Durham schools seek to improve student performance
Posted April 27, 2010
Durham, N.C. — The Durham County Board of Education passed a resolution Monday to implement a plan to help improve student achievement in the district's schools.
The reform would group schools into three categories of performance, and low-performing schools could face closure if they don't improve within three years. In some cases, staff in those schools would also have to reapply for their jobs.
"This is not about getting rid of staff. It is really about accelerating the achievement," said Stacey Wilson-Norman, Durham Public Schools' assistant superintendent of elementary curriculum and instruction.
The plan, which will be based on input from school system staff, teachers and principals, is still being drafted, and schools haven't yet been categorized.
Last month, Superior Court Judge Howard Manning, who has long overseen academic performance in the state's public schools, ordered school officials in Durham, Guilford and Forsyth counties to report to him what steps they are taking to ensure all students are receiving quality classroom instruction.
According to his order, data from the state Department of Public Instruction shows that 15 of Durham's 29 regular elementary schools had reading proficiency scores below 50 percent in kindergarten through the second grade. More than 60 percent of third-graders in those schools were not proficient on end-of-grade tests.
Four out of nine regular middle schools in the school system also had reading proficiency scores below 50 percent.
The schools' failure to prepare children for reading and math by third grade is linked to the school's failure to properly use and implement assessment scores appropriately, Manning wrote.
Wilson-Norman said the school system had been working on a plan prior to Manning's order, but that having to go before him made school officials reflect even more.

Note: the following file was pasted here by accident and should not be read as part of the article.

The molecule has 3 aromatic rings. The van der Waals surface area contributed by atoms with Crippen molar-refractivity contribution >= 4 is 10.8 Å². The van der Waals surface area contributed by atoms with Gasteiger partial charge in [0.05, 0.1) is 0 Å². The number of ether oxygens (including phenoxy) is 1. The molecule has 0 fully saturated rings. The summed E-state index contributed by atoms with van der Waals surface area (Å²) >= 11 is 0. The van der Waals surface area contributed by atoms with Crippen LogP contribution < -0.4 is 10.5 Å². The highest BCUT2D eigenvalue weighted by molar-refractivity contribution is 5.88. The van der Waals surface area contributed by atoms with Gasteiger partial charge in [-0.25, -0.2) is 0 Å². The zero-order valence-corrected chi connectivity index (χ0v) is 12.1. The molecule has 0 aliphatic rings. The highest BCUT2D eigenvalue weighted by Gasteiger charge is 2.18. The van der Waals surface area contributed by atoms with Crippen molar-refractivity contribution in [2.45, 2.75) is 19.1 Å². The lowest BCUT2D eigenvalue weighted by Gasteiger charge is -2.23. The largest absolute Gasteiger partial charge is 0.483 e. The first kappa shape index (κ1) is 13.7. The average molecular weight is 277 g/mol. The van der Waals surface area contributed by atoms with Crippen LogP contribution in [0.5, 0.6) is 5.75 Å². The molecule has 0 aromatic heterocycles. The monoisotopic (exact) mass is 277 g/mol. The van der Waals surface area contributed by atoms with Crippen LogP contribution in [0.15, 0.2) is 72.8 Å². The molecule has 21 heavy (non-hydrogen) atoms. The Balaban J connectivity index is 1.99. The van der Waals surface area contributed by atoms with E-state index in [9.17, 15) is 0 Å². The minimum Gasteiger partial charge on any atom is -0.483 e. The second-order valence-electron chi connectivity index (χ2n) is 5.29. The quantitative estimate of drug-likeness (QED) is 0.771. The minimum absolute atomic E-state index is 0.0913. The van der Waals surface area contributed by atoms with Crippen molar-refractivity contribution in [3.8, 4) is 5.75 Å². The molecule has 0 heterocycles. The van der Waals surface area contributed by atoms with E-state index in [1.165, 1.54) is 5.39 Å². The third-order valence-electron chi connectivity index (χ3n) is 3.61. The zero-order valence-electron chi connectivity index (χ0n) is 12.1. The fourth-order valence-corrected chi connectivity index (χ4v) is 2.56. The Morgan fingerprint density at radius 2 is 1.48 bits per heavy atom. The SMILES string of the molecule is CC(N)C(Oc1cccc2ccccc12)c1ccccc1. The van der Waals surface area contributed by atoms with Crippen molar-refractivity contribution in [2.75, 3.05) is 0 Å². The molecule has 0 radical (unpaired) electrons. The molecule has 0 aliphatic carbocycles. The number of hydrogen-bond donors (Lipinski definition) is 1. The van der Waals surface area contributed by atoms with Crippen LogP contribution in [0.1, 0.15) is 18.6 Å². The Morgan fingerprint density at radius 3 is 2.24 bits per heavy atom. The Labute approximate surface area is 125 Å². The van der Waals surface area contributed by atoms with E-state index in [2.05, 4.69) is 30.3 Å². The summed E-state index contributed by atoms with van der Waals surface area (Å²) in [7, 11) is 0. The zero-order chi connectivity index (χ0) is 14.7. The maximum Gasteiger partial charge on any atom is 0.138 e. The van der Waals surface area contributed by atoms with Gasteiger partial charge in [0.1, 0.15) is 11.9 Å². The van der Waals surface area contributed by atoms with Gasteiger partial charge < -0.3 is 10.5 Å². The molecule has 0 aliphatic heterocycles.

"We would have to say that this has been a piece in helping us look even more critically," she said.
Its purpose is to provide strategies for schools in each performance category to raise levels of achievement.
In low-performing schools, officials will provide direct oversight and support, assisting with hiring and professional development. The plan will also affect district office staff.
"Really, in this process, it's not blaming anyone," Wilson-Norman said. "We all have a role in the performance of our schools, and we all have a role in making sure our schools get better."
Hillside High School's new principal, Hans Lassiter, likes the idea of having consequences.
"This sort of ultimatum, this sort of absolute statement – 'succeed or else' – may be the catalyst for positive change," Lassiter said.
Hillside is one school Manning has previously threatened to close because of low test scores.
The school has made some steady progress toward academic proficiency but continues to struggle. Lassiter expects the school to be placed in the low-performing category of the system's plan.
He thinks students and parents also need to be held accountable.
"I like it," Lassiter said. "It will give our community, our student body, our staff the sense of urgency that we need to pool our resources and focus in one area."